ABSTRACTS- Cardiac Function and Heart Failure Increased Heart Failure Hospitalization Rate in Smokers Is Mediated by Preceding lechemic Events in Patients W i t h H e a r t F a i l u r e a n d L e f t Ventricular Dysfunction in
SOLVD Raviorasad G. Subrava. Clifton R. Lacy, Alan C. Wilson, Jyothi Raviprasad, John B. Kostis, UMDNJ-Robert Wood Johnson Medical School, New Brunswick, New Jersey.
Background:Smoking has bean demonstrated to increase rates of hospitalization due to heart failure (HF) in patients (pts) with heart failure or left ventricular dysfunction (LVD). Whether smoking exerts this effect through ischemic events has not been well established. Methods:We studied 6797 pts; 2569 pts in the Treatment Trial (T; LVD with HF) and 4228 pts in the Prevention Trial (P; LVD without HF) of the Studies of Left Ventricular Dysfunction (SOLVD). We evaluated hospitalization due to HF preceded by ischemic events (myocardial infarction or angina requiring hospitalization), over an average follow-up of 41.4 months in T and 37.4 months in P, comparing pts who were current smokers to non-smokers at baseline. Ischemic etiology accounted for 71% of HF pts in the T trial and 83% of LVD pts in the P trial. Current smokers accounted for 23% in the Combined Trials (T+P), 24% in the P Tdal and 22% in the T Trial. Results: After adjusting for age, gender, race, ejection fraction, atrial fibrillation, alcohol consumption, NYHA class, hypertension, diabetes mellitus, previous myocardial infarction, angina,etiology of left ventricular dysfunction, revasculadzation and medications, smokers had significantly higher hospitalization rates preceded by ischemic events in all pts in the Combined Trials (RR=1.59, p=0.003) and in the Prevention Trial (RR=1.86, p=O.O05), and non-significantly higher hospitalization rate in the Treatment Tnal (RR=1.39, p=0.14). Smoking did not significantly affect hospitalization rate for HF in patients that did not have preceding ischemic events. Conoluelon:The increase in hospitalization rate for heart failure in smokers in SOLVD is mediated by preceding ischemic events.
POSTER SESSION 1183 Transplant AIIograft Vasculopathy Tuesday, March 19, 2002, Noon-2:00 p.m.
Georgia World Congress Center, Hall G Presentation Hour: Noon-l:00 p.m. 1183-147
Electron Beam Computed Tomography and Cardiac Transplant
Norman B. Ratliff. III, Marc R. Pritzker, Charles R. Jorgensen, Fredarick L. Gobel,
March 6, 2002
fled. Using serial volumetdc analysis (evenly spaced images tram apart), the lumen (L), vessel wall (EEM) and plaque (P=EEM-L) volumes were manually measured and average change in volumes was calculated. Sedal endomyocardial biopsies during the first year of transplantation were examinod for cellular rejection, vascular rejection, post transplant ischamia and fibrosis. Ischemic injury related to transplantation was identified by areas of myocyte necrosis occurdng in the immediate post-transplant pedod with an absence of infiltration by activated lymphocytes. Interstitial myocardial fibrosis within a few weeks after transplantation, readily identified on H and E staining and after excluding scarring consistent with old biopsy site was considered consistent with ischemic- fibrotic injury. Results: Expansion of vessel walt at one year was identified in 35/66 (53%) patients (Group A) and vessel wall shdnkoge was seen in 31/66 (47%) patients (Group B). While patients in group A showed significant increase in average plaque volume, patients in group B showed no increase in plaque (1.14 Vs 0.15 mm3/mm, p= 0.004). The incidence of post transplant myocardial ischemic-fibretic injury was significantly higher in group B patients compared to group A (32% Vs 3 %, p=0.001 ). There was no significant difference between the number of rejection episodes in the two groups. Conclusion: In cardiac allograft vessels early shrinkage is independent of plaque progression and is associated with post transplant myocardial ischemic-fibroticinjury. 1183-149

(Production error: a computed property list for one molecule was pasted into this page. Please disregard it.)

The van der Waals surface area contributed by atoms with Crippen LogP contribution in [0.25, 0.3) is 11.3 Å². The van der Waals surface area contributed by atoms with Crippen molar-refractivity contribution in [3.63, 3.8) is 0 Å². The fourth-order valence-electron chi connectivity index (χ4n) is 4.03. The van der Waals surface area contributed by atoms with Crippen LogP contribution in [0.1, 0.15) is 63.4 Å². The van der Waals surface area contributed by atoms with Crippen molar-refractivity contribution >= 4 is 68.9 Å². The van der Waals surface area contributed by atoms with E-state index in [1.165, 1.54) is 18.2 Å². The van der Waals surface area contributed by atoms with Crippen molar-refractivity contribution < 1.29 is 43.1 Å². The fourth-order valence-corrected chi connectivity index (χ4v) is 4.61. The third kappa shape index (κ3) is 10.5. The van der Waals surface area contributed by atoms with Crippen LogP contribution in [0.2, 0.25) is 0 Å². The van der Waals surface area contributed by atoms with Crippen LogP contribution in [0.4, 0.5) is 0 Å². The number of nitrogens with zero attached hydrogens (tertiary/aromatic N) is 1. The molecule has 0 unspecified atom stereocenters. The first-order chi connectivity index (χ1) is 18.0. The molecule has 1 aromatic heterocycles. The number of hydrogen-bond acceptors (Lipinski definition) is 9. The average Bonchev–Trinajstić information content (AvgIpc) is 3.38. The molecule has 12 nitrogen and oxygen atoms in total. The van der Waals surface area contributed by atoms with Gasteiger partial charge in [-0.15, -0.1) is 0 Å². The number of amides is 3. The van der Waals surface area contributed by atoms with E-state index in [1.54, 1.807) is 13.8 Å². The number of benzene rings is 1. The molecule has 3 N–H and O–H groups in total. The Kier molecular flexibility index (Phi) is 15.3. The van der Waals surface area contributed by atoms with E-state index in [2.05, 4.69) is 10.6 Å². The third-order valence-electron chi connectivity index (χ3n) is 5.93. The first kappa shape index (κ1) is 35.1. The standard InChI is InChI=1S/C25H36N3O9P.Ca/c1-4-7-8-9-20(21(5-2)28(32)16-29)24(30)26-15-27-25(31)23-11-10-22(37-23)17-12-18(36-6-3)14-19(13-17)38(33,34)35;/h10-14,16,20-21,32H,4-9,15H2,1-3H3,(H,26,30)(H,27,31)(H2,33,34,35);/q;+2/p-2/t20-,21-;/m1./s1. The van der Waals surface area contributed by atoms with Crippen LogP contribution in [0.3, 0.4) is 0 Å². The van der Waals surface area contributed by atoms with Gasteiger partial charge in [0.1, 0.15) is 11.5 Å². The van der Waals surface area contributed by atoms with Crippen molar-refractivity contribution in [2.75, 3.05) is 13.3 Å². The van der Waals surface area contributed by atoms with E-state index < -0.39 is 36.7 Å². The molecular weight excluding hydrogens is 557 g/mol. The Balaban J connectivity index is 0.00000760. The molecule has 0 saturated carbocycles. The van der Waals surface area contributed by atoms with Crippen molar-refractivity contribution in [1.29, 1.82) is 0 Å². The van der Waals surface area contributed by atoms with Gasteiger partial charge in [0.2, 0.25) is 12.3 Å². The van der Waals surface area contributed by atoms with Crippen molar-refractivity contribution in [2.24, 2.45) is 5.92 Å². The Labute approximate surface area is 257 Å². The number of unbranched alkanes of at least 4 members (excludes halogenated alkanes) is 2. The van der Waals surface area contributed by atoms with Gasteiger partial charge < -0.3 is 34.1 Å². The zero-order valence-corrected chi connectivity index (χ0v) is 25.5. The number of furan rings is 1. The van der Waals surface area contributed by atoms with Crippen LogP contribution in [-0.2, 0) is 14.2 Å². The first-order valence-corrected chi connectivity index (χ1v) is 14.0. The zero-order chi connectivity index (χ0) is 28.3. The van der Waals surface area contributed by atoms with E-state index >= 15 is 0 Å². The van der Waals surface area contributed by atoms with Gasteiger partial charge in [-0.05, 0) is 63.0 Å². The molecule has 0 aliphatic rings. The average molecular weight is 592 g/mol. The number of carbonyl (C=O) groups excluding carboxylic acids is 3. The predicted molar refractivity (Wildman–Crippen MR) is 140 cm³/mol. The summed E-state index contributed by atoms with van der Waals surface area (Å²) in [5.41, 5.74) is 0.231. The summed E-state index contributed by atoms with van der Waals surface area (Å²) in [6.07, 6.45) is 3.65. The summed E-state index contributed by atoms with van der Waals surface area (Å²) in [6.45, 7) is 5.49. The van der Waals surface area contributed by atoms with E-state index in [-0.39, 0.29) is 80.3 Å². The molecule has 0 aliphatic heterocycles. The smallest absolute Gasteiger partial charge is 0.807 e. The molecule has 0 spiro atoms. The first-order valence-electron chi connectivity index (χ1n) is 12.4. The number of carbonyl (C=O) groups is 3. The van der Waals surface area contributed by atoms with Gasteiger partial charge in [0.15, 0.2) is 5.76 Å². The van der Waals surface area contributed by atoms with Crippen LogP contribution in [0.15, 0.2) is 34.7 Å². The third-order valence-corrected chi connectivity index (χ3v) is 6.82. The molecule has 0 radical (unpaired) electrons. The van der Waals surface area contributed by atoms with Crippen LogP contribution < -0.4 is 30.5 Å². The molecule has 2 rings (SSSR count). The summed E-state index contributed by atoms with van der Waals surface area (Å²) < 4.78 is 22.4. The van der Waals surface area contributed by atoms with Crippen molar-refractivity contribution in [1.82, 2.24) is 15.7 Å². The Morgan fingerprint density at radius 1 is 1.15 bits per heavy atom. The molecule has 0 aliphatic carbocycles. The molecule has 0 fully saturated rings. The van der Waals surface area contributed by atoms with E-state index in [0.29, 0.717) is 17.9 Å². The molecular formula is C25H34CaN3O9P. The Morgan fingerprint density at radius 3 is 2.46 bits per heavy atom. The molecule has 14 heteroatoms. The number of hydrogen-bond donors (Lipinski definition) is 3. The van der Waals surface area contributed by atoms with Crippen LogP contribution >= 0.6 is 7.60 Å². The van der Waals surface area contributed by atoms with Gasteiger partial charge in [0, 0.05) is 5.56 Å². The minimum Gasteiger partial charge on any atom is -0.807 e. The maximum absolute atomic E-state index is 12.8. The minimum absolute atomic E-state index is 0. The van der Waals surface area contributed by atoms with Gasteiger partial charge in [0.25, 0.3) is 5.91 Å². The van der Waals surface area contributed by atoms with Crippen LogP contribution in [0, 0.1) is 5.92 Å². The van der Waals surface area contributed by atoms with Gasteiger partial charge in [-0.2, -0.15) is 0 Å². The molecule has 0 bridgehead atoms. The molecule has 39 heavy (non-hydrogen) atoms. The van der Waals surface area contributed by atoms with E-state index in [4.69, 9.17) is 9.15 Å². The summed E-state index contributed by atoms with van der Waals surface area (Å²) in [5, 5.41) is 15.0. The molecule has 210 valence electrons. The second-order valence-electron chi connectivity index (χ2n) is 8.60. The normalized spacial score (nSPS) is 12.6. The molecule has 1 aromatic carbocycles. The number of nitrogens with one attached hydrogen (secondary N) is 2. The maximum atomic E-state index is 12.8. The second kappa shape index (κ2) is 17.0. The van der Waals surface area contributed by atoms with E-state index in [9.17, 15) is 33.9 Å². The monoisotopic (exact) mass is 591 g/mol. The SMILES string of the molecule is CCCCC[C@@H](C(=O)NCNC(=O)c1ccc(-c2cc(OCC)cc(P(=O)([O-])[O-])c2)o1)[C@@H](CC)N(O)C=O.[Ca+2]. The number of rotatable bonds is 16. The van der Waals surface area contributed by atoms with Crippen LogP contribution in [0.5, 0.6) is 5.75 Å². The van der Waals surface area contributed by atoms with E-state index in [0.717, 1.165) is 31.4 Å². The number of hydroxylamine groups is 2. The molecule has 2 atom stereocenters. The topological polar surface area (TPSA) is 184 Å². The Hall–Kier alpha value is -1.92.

Percutaneoua Catheter Interventions for Cardiac Transplant Patients
Yuzuru Takano. Oren T. Guttman, Jesse W. Currier, Lawrence A. Yeatman, Jon A. Kobashigewa, Danie~ Marel]i, Mark Grise, James R. Higgins, Jonathan M Tobis, UCLA
Center for Health Sciences, Los Angeles, California. Background. Accelerated allograff arteriopathy limits the survival of patients who undergo orthotopic heart transplantion (OHT). Percutaneous catheter interventions (PCI) for stenoses in OHT patients was analyzed for the effect on graft survival and restsnosis. Methods. The study included 103 coronary artery lesions from 50 interventional procedures in 35 patients who had OHT and were referred for PCI between July 1993-June 2001. The patients had yearly angiographic follow up for rsstsnosis. Results. The mean time after transplant was 6.2+3.3 yrs. The procedural success rate was 93%, defined as a post procedural lumen diameter stenosis <50% without a major complication. The baseline MLD was 0.61~0.6mm and improved to 2.5_+0.8mm post procedure. The % diameter stenosis decreased from 79.8:1:19.3% at baseline to 13.0~-15,4%. Coronary stenting was performed in 55 lesions (57%). Angiographic follow up in 57 lesions at 9.0±7.2 months showed a mean MLD of 1.4±1.2 mm, a % diameter stenosis of 49.4+40.5% and a restenosis rate of 44%. The allograft survival rate was 51% at 5 years after intervention (repeat OHT 9, death 3). Conclusions. PCI can be an effective and safe method of treatment for ailograft artedopathy, or act as a temporizing measure until repeat OHT in patients with diffuse artedopathy. The an~iographic rsstenosis rate remains high, even in stented lesions.
Minneapolis Heart Institute Foundation, Minneapolis, Minnesota, University of Minnesota, Minneapolis, Minnesota.